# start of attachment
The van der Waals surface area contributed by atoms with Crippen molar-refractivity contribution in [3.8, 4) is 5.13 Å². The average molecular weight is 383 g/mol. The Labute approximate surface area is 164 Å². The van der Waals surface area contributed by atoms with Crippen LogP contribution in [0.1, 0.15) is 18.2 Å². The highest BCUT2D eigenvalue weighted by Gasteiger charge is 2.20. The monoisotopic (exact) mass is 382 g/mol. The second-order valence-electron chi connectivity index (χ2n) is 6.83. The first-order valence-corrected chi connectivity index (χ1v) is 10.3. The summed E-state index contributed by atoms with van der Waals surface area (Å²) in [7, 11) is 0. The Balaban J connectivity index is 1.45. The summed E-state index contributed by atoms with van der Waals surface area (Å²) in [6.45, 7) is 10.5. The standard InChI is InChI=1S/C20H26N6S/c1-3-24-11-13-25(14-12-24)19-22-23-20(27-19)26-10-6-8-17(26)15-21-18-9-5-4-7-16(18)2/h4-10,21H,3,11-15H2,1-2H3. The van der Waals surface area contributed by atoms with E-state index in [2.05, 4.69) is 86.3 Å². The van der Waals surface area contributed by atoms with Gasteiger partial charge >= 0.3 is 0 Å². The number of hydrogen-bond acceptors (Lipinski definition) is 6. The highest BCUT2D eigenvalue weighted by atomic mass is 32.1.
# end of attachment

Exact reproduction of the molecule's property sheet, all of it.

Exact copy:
The van der Waals surface area contributed by atoms with Crippen molar-refractivity contribution in [3.8, 4) is 5.13 Å². The average molecular weight is 383 g/mol. The Labute approximate surface area is 164 Å². The van der Waals surface area contributed by atoms with Crippen LogP contribution in [0.1, 0.15) is 18.2 Å². The highest BCUT2D eigenvalue weighted by Gasteiger charge is 2.20. The monoisotopic (exact) mass is 382 g/mol. The second-order valence-electron chi connectivity index (χ2n) is 6.83. The first-order valence-corrected chi connectivity index (χ1v) is 10.3. The summed E-state index contributed by atoms with van der Waals surface area (Å²) in [7, 11) is 0. The Balaban J connectivity index is 1.45. The summed E-state index contributed by atoms with van der Waals surface area (Å²) in [6.45, 7) is 10.5. The standard InChI is InChI=1S/C20H26N6S/c1-3-24-11-13-25(14-12-24)19-22-23-20(27-19)26-10-6-8-17(26)15-21-18-9-5-4-7-16(18)2/h4-10,21H,3,11-15H2,1-2H3. The van der Waals surface area contributed by atoms with E-state index in [2.05, 4.69) is 86.3 Å². The van der Waals surface area contributed by atoms with Gasteiger partial charge >= 0.3 is 0 Å². The number of hydrogen-bond acceptors (Lipinski definition) is 6. The highest BCUT2D eigenvalue weighted by atomic mass is 32.1.